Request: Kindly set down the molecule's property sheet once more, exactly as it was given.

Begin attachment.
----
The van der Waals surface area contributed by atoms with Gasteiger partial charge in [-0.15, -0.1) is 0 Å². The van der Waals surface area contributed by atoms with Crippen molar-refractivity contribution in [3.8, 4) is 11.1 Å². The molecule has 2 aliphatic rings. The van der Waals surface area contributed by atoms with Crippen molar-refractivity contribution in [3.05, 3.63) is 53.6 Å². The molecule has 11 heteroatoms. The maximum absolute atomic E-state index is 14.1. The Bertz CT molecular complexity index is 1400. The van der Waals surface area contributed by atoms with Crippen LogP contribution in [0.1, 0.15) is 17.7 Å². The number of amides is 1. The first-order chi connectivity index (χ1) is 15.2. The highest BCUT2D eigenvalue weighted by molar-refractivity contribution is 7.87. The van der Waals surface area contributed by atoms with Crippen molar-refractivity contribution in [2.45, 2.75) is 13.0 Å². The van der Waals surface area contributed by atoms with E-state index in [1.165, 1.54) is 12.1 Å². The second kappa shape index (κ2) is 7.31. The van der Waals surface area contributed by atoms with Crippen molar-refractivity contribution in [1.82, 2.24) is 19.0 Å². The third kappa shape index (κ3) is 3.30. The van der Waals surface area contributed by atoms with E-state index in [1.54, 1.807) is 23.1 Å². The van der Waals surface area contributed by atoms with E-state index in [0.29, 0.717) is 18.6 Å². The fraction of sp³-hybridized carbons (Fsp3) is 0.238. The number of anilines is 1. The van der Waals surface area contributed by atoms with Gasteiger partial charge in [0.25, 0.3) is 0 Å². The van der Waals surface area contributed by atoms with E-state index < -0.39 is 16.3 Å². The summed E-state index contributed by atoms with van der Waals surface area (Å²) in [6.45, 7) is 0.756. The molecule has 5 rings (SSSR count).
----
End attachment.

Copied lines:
The van der Waals surface area contributed by atoms with Gasteiger partial charge in [-0.15, -0.1) is 0 Å². The van der Waals surface area contributed by atoms with Crippen molar-refractivity contribution in [3.8, 4) is 11.1 Å². The molecule has 2 aliphatic rings. The van der Waals surface area contributed by atoms with Crippen molar-refractivity contribution in [3.05, 3.63) is 53.6 Å². The molecule has 11 heteroatoms. The maximum absolute atomic E-state index is 14.1. The Bertz CT molecular complexity index is 1400. The van der Waals surface area contributed by atoms with Crippen LogP contribution in [0.1, 0.15) is 17.7 Å². The number of amides is 1. The first-order chi connectivity index (χ1) is 15.2. The highest BCUT2D eigenvalue weighted by molar-refractivity contribution is 7.87. The van der Waals surface area contributed by atoms with Crippen molar-refractivity contribution in [2.45, 2.75) is 13.0 Å². The van der Waals surface area contributed by atoms with E-state index in [1.165, 1.54) is 12.1 Å². The second kappa shape index (κ2) is 7.31. The van der Waals surface area contributed by atoms with Crippen molar-refractivity contribution in [1.82, 2.24) is 19.0 Å². The third kappa shape index (κ3) is 3.30. The van der Waals surface area contributed by atoms with E-state index in [1.54, 1.807) is 23.1 Å². The van der Waals surface area contributed by atoms with E-state index in [0.29, 0.717) is 18.6 Å². The fraction of sp³-hybridized carbons (Fsp3) is 0.238. The number of anilines is 1. The van der Waals surface area contributed by atoms with Gasteiger partial charge in [0.25, 0.3) is 0 Å². The van der Waals surface area contributed by atoms with E-state index < -0.39 is 16.3 Å². The summed E-state index contributed by atoms with van der Waals surface area (Å²) in [6.45, 7) is 0.756. The molecule has 5 rings (SSSR count).